People have opportunities to give blood all the time and they don't even realize it. For starters, you can just go to RedCross.org and make an appointment for the next blood drive near you. They have lists on top of lists, and they visit hundreds of locations. I live in a small town just outside of Columbus, Ohio. The population is near 9,000 people, and they even have blood drives there.
1. It really doesn't hurt.
Honestly, it hurts way less than stubbing your toe on the end of your bed frame AND hitting your ankle on a razor scooter. It feels kinda like a toddler pinching you for 3-4 seconds, if that makes any sense.
2. They give you (free) snacks afterwards.
Most of the time, they have a plethora of snacks. Cheez-its, cookies, apple juice, orange juice, fruit snacks... you name it, they probably have it.
3. They (the employees) don't treat you like just another person.
Everyone has a story, and I've heard my fair share of Red Cross stories! When they take your blood, they are careful. When you're laying in the chair and giving your donation, they often ask you how you are feeling and if you are OK. I know, this is procedure and it's something they have to do. But they truly take good care of the donors.
4. You feel good afterwards.
I'm not talking physically good, but mentally good. You think about all the lives you are saving and how much good you could have just done for someone. If there weren't blood donors, hundreds more people would die a day.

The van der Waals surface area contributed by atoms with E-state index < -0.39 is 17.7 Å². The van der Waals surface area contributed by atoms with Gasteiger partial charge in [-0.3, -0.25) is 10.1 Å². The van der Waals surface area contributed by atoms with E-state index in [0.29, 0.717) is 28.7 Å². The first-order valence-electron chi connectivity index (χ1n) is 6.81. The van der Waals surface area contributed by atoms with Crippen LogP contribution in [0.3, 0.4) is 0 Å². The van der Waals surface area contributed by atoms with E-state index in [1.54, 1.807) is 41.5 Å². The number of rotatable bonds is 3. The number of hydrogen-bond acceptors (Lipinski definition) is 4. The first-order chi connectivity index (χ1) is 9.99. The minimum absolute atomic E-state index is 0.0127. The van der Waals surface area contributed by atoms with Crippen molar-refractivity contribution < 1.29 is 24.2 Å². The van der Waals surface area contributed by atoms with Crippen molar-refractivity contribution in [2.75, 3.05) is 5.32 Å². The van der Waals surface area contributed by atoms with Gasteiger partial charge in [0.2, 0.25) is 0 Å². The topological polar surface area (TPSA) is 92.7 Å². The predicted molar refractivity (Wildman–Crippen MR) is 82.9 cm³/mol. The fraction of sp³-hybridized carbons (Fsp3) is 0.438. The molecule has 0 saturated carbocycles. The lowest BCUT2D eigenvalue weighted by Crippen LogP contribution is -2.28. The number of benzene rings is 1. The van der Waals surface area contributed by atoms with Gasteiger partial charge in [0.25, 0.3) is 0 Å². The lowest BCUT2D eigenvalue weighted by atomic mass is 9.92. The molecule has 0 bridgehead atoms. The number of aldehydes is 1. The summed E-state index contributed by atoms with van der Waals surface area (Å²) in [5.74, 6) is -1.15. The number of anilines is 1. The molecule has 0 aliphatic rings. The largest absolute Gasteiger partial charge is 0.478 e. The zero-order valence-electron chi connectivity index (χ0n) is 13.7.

5. You can track what cause your blood goes to.
This is especially cool. If you download the Red Cross app on your phone, you can see what they do with your blood and what good it makes in the world.
6. It can be, sort of, a bucket list thing.
If donating (often) isn't a goal of yours — or at least a one-time bucket list thing — it should be! It doesn't do any bad to you, just takes up a few minutes of your day. Then, it's just another thing to feel mentally positive about. It feels good to check things off your bucket list or achieve goals.
7. You get to learn what your blood type is
When I first donated blood, I found out I was O-. Having that blood type means you can donate to anyone with any blood type! It's often used for trauma victims and people that are in serious need of immediate blood transfusions. How cool is that?
Donating blood could save a life. If you have just 20 minutes of time and some spare blood (which, I assure you, you have) check out Redcross.org and donate! Imagine 20 minutes of your life saving 50 years of someone else's.